March 17, 2021
In 1924, the United States began a bold program in public health. The Indian Service of the United States hired its first nurses to work among Indians living on reservations. In Strong Hearts and Healing Hands historian Clifford E. Trafzer shows how field nurses and Native people formed a positive working relationship that resulted in the decline of mortality from infectious diseases. With strong hearts, Indians eagerly participated in the tuberculosis campaign of 1939–40 to x-ray tribal members living on twenty-nine reservations. Through their cooperative efforts, Indians and health-care providers decreased deaths, cases, and misery among the tribes of Southern California.
Today, we offer a brief excerpt from the preface of this important new work:
From 1928 to 1948, field nurses served the Indian people of the Mission Indian Agency on every Indian reservation. Their work with the people ultimately led to the decline of morbidity and mortality among tribal people. Field nurses helped improve Indian health, but they did not do it alone. They could not have been successful without the support and cooperation of Native American leaders, families, communities, and tribes. Indian people allowed field nurses, physicians, and hospital employees into their lives. Indians helped health-care providers fight invisible enemies that were then sickening and killing their people. Indians worked in partnership with field nurses to improve the health of their people because, as tribal elders have testified, it was to their advantage to cooperate with field nurses and other health care providers. At the time, Indian people were dying of illnesses brought to Southern California by settlers, soldiers, and government policy makers. Settlers had introduced infectious diseases among the people. Indians reasoned that newcomers had knowledge about the causation and prevention of “traveling” sickness or infectious diseases that moved indiscriminately from person to person, place to place.
During the 1920s, American Indian students had some knowledge about germs and disease prevention from their boarding-school days. When students returned home from Indian schools, they shared public-health knowledge and practical information about unseen enemies attacking their people. For many years, Southern California Indians had lived with bacterial and viral diseases. Indigenous people had their own medical traditions, but the medicine ways of Native Americans generally did not address serious infectious diseases.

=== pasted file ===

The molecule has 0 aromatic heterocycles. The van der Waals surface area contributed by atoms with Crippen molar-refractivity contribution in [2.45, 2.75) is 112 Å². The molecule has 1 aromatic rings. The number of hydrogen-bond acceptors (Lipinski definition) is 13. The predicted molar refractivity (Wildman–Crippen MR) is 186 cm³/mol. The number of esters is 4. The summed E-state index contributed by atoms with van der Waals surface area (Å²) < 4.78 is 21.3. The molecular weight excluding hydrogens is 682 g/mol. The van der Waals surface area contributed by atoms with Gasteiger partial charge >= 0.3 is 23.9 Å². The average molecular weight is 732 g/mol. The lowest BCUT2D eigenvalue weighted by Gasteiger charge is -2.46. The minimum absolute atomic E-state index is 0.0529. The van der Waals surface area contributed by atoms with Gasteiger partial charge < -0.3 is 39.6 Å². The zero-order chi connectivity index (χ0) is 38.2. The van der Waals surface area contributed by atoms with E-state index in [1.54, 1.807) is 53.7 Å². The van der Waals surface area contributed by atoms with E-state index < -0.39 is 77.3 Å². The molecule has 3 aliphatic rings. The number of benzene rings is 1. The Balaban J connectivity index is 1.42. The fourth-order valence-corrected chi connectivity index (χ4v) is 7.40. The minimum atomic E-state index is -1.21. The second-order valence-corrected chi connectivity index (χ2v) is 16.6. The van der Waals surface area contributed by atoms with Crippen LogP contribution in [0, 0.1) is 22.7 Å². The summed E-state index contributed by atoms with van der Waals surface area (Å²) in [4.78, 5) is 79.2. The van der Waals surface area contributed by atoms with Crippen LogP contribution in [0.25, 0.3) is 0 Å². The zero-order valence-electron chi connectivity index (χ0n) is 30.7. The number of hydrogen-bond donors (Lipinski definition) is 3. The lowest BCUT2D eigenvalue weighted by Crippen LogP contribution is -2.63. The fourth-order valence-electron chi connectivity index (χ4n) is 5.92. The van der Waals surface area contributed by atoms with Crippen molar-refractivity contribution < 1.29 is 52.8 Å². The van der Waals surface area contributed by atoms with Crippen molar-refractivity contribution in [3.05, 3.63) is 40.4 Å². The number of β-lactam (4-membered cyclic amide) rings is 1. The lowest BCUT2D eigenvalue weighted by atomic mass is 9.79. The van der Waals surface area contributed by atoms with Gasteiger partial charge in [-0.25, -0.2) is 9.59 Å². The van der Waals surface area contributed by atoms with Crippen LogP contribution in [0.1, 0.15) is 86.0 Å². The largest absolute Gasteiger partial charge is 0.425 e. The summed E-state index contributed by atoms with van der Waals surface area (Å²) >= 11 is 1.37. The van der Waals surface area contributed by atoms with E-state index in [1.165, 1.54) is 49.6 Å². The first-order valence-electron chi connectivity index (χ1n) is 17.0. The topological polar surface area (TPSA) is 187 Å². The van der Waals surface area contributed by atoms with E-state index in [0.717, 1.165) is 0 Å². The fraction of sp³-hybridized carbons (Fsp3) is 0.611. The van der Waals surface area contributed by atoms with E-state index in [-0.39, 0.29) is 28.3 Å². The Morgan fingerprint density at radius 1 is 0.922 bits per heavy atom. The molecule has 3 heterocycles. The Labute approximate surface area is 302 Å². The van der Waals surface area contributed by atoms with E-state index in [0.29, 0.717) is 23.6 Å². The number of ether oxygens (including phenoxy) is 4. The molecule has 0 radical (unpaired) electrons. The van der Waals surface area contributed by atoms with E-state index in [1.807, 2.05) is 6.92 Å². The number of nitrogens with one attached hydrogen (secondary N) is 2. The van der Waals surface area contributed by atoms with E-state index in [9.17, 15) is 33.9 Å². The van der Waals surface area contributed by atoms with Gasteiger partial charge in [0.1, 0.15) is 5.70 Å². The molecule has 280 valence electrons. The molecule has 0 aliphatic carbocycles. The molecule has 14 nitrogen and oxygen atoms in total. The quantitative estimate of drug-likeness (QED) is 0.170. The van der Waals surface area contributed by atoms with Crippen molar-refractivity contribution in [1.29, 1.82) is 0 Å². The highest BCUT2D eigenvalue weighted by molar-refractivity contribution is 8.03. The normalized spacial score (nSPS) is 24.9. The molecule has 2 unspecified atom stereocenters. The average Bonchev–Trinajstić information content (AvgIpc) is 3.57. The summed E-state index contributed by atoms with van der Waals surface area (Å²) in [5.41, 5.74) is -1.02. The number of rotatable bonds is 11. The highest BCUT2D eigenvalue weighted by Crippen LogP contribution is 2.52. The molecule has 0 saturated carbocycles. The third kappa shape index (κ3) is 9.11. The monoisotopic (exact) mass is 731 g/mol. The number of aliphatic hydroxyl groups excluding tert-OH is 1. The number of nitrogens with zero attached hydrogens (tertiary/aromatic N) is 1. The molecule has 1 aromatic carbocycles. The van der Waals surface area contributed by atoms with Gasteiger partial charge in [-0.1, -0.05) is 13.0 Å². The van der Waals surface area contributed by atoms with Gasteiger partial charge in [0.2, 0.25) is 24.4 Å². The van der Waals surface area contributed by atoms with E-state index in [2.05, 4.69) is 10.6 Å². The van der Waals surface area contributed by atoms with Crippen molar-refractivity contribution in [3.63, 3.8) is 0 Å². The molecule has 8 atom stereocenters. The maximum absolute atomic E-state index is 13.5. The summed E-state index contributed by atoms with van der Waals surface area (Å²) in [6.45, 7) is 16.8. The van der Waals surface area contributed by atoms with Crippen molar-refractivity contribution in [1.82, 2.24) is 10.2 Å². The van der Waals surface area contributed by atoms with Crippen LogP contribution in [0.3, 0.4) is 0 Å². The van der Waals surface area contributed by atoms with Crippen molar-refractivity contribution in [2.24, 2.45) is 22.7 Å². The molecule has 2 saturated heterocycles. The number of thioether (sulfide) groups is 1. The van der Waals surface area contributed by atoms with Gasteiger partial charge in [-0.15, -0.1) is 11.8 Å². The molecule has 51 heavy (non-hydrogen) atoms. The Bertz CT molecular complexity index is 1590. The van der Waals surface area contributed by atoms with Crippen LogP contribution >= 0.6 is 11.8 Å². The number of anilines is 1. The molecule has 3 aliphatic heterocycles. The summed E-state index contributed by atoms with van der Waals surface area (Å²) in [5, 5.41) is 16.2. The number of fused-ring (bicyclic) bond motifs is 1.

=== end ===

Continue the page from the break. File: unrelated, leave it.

For centuries, Native Americans had learned about health and healing from traditional indigenous nurses who lived in every Indian village and community in Southern California. Indigenous women had learned the art of nursing from their elders and their own practical experiences. Indigenous women were experts (and remain so today) in the use of herbal medicines. They used plant medicines to treat symptoms of infectious diseases, but often could not cure disease caused by pathogens. Some shamans claimed the ability to kill infectious diseases caused by microorganisms. Since the time of creation, every tribe had consulted indigenous nurses to help them maintain physical, mental, and spiritual health. Tribal use of Native nurses made it easier for indigenous people to accept treatment and advice from white nurses—all women—working for the Indian Service.
While indigenous nurses expertly used herbal medicines, tribal shamans cured people of staying sickness that existed only within specific tribal communities. However, neither indigenous nurses nor shamans could consistently address new illnesses caused by viruses and bacteria. As a result, and with time, the first people of Southern California agreed to incorporate Western medicine into their own medicine ways. During the early twentieth century, Southern California Indians gradually used Western medicine and integrated new medicine ways into their cultural circles. Once Western medicine proved effective in preventing and curing illnesses, Indians incorporated new medicine into their lives. They slowly brought Western medicine into their own cultural circles and adopted new ways of healing without abandoning their own medicine ways. In essence, Native Americans gradually chose to incorporate Western medicine into their cultures and use it to their advantage. At the same time, they kept their traditional medicine ways. They used both ways to achieve better health. They continued to consult traditional tribal nurses and shamans, drawing on expertise of traditional and new medicine to benefit their people. This form of integrated medicine has continued to this day through community-based and Native-controlled contemporary Indian health centers located throughout Southern California. However, in the 1920s, the Indians of Southern California were just learning about field nurses and important national changes brought to the Indian Service.
Clifford E. Trafzer is Distinguished Professor of History and Rupert Costo Chair in American Indian Affairs at the University of California, Riverside. Since the 1980s, he has researched the history of Southern California Indians, visiting reservations and learning from their people. He served on the California Native American Heritage Commission, Board of Native American Land Conservancy, and University of California President’s Native American Council.